Struth’s most famous series, the museum pictures, walks the same line between illumination and banality. Struth photographs museum-goers, individually and in groups, in front of great works of art or inside famous architectural monuments. The resulting images don’t show a dialogue between viewers and objects so much as the private life of paintings, which seem to float in their own autonomous world, separate from both the enclosing gallery walls and the crowds drifting past them in search of a contact high. In almost every case, the painting in the photograph overpowers the figures in front of it. In the case of the San Zaccaria altarpiece, the recessed space of Bellini’s painting becomes a door across dimensions, ignored by almost everyone in its church.
Which leads to the question: What exactly happens in front of works of art? Do they create spaces of social interaction, or do they just channel the flow of people around and past them? To his credit, Struth avoids easy ironies about the fetishization of art (usually; sometimes they crop up, as with Delacroix’s Liberty Leading the People, besieged behind glass in Japan), allowing museums a multiplicity of functions. Sometimes the people in them are a bored throng, sometimes differentiated individuals enjoying their private communion. Occasionally they even form something resembling a community. In Pantheon, the best photo of the series, a group of tourists clusters beneath the great dome of the temple, driven together by its desire for a place in the light.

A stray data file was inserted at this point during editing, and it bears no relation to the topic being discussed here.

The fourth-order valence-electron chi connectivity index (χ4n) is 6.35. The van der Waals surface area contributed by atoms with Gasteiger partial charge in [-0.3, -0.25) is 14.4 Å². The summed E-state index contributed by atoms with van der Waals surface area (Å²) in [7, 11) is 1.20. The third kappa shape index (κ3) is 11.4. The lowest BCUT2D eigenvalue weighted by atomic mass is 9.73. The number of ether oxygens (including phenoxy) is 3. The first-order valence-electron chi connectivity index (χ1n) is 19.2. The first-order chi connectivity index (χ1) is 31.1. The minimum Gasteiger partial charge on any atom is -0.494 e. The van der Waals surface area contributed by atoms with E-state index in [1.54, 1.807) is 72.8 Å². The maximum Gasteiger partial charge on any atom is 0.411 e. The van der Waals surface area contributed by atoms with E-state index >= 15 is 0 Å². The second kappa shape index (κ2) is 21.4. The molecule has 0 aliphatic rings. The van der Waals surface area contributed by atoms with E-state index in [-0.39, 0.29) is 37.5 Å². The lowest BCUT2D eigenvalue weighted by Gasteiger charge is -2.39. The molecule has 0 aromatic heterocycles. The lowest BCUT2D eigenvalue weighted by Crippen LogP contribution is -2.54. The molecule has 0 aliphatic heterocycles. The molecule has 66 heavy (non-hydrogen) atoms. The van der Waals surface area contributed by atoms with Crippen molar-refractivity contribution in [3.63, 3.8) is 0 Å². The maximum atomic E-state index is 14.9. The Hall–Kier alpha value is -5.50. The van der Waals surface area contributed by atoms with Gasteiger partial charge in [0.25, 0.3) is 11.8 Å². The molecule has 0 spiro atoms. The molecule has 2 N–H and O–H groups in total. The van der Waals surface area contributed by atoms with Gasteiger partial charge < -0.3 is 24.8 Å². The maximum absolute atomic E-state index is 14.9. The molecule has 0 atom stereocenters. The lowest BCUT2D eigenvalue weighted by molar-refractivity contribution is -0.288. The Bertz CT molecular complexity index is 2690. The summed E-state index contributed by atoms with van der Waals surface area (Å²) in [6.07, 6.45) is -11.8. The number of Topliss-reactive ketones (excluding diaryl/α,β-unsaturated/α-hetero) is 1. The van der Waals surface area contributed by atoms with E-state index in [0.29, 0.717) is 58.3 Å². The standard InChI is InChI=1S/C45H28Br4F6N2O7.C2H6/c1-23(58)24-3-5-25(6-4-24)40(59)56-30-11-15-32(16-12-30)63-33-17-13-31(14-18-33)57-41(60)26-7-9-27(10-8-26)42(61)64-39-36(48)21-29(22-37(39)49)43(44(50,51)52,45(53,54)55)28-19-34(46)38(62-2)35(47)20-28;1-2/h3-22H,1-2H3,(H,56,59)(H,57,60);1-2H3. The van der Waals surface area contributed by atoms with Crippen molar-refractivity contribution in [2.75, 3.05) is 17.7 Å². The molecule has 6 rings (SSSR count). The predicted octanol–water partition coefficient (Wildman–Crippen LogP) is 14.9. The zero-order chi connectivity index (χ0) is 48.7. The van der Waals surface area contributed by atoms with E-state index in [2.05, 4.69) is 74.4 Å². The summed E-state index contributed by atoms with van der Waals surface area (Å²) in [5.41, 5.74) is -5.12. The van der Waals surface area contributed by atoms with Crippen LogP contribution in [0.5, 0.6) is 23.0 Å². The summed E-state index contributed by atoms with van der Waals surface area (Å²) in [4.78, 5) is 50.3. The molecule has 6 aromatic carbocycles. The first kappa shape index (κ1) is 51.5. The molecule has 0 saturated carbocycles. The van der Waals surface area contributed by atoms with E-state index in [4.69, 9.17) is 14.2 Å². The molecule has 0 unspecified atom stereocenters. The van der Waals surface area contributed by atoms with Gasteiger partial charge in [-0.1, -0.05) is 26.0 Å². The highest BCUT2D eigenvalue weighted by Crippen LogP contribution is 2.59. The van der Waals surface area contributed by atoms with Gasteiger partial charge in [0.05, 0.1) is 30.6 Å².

The Pantheon photograph is also a prime example of Struth’s technique, which is on the surface as mute and affectless as that of his Düsseldorf professors Bernd and Hilla Becher. But Struth doesn’t share the Bechers’ dogmatism or their faith in the taxonomic grid. The Bechers’ typologies of industrial forms work only as assemblies. Piled together, their gas tanks and water towers seem to offer a window past themselves, into the universe of Platonic forms. For Struth meanwhile, each series is a road, a direction of inquiry. His streetscapes, family portraits and museum pictures stay rooted in the social world, proposing something about human life between kin, culture and history.